21 Feb 2022
If you or your loved ones have ever suffered from ‘pressure sores’ or ‘bed sores’ (properly referred to as pressure ulcers), you will know how debilitating they can be. Pressure sores are not only incredibly painful and uncomfortable, they can also take months to heal and can have a huge impact upon your overall health.
Even when healed, significant pressure ulcers leave scar tissue which is more vulnerable to future pressure damage. This means that future pressure ulcers develop more easily where scar tissue already exists.
Pressure ulcers are not just limited to developing in hospitals – residential care and nursing homes also have patients who develop these nasty injuries.
More commonly known as bed sores, they commonly develop in individuals who have experienced a period of limited mobility where their skin is pressed against a bed or a chair for a long period of time. People often affected have been bed-bound due to short term illness, surgery as well as those who are generally immobile. A pressure ulcer is a damage to the skin and the deeper layer of tissue under the skin. This happens when pressure is applied to the same area of skin for a period of time and cuts off its blood supply.
Many people who are frail and have restricted mobility are at risk of developing sores on the points of their body that receive the most pressure. A common theme that we see in our pressure ulcer cases are hospital patients or care home residents being left in their bedside chair for too long without the appropriate pressure-relieving cushion.
Pressure sores are not always due to neglect and each individual case should be considered, taking into account the person’s medical condition, prognosis, any skin conditions and their own views on their care and treatment.
The vast majority of pressure sores can be prevented if proper procedures are followed by care or nursing staff. Every patient should be assessed for the risk of developing a pressure sore. There are steps such as regular movement and repositioning, regular checks of the skin, application of dressings, anti-pressure bedding and mattresses as well as simple barrier creams that can all be followed to prevent pressures sores from developing in the first place.
Debra recently represented Mr. B in a case where he had developed a serious pressure sore on his sacrum (base of his spine) and smaller pressure sores on both heels following a fall which had rendered him immobile for a period of time. In this particular case, after being discharged from the hospital to a care home, Mr. B was risk assessed as being at ‘high risk’ of developing pressure sores.
However, there were a number of occasions – documented in Mr. B’s records – where it was recorded that he had developed a pressure sore, but where there was no reassessment of his Waterlow score, and no re-evaluation of his care plan. There were no additional interventions added to the care plan in response to Mr. B’s documented pressure sores. The nursing records documented instances where Mr. B had complained of a sore bottom, and/or that he had been left sitting out for too long.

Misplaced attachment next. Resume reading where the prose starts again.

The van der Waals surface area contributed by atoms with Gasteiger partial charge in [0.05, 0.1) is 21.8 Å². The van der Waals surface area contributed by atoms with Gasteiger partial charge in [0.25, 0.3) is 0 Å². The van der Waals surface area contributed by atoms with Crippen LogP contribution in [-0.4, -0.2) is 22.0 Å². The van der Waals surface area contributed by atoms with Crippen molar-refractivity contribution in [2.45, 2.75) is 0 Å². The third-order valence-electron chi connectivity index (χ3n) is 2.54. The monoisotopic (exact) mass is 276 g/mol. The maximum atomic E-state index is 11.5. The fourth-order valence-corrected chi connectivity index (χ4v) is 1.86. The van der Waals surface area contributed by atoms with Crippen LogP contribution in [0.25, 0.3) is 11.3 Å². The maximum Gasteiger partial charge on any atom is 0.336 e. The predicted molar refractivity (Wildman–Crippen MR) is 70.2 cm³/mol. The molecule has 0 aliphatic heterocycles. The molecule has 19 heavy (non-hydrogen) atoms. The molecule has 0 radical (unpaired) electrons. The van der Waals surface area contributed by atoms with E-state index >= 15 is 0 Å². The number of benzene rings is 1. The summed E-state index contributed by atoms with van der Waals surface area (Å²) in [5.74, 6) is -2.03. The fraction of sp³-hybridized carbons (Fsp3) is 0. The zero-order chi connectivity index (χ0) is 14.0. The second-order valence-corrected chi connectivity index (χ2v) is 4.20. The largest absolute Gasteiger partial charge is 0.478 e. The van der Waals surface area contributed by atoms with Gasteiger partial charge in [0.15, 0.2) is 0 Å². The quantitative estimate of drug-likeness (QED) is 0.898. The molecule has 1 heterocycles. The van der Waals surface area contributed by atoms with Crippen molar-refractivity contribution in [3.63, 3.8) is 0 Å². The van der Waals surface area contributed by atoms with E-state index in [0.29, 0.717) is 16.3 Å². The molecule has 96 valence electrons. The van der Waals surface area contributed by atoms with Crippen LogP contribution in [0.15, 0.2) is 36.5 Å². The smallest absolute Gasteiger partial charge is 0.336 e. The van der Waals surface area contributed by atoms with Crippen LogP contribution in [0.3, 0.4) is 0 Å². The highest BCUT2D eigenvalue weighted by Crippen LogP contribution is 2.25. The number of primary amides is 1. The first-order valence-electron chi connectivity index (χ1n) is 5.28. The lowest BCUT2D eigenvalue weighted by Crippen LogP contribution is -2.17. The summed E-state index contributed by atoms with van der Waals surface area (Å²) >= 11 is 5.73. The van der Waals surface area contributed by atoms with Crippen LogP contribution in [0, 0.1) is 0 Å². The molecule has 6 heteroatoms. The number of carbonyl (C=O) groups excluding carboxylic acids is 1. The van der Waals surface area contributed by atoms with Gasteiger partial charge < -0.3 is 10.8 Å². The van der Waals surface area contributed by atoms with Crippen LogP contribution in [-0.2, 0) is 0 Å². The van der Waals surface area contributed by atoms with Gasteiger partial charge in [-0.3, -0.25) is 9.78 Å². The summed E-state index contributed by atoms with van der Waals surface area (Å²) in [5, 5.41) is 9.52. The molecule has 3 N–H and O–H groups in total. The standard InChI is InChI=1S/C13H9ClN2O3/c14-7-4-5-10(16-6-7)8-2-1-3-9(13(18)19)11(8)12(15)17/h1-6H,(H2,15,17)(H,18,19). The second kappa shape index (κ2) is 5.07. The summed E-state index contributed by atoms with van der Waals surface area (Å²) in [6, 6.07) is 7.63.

There were no turn charts (or equivalent) to demonstrate that an organised approach to pressure relief was implemented. There was no systematic or thorough review of the progress or deterioration of Mr. B’s pressure areas. There was no indication that the staff at the particular care home, in this case, appreciated the seriousness of Mr. B’s condition – in particular in respect of his sacral pressure sore. The pressure sore at the base of his spine would have been known to the staff caring for him because he was unable to wash his back and lower body unaided.
Eventually, Mr. B was admitted to hospital with sepsis, where hospital A & E staff noted the severity of the pressure sore on his sacrum in particular and raised their own concerns with the Social Services Safeguarding Team. Mr. B was subsequently discharged to a different care home but had a poor prognosis due to the fact that the sacral pressure ulcer would not heal, despite every effort being made to improve the situation. Unfortunately, he remained bed-bound. The care home in question admitted liability and this case settled in Mr. B’s favour. At the time of settling this case, the pressure ulcer had been present for nearly four years.
Every patient, whether in a hospital, care home or otherwise, should be assessed for the risk of developing a pressure sore.
Based on available data, new pressure sores are estimated to occur in 4–10% of patients admitted to hospitals in the UK. It is estimated that over 1300 patients per month develop pressures sores during NHS care. This does not include care home residents or those in community care. Between 4 and 10% of all hospital patients are thought to develop pressure sores. Pressure ulcers can affect any part of the body but are most common on bony parts such as the heels, elbows, ankles and base of the spine. They also commonly develop on the sides of the feet and the buttocks. Pressure damage can also develop underneath ill-fitting plaster casts which are routinely applied when fractured bones are sustained. These ulcers can be significant as they are not detected until the plaster cast is removed and would therefore have been present for some time.
Put simply, pressure ulcers should not occur. They are entirely preventable when the correct care, patient management procedures and equipment are in place.
For further information on the different types of pressure ulcers and the symptoms to look out for, visit the NHS website.
If you or a loved one have suffered a pressure ulcer, no matter how minor, please contact our Clinical Negligence team on 01633 244 233 within 3 years of the ulcer developing, and we will help you obtain the compensation that you deserve.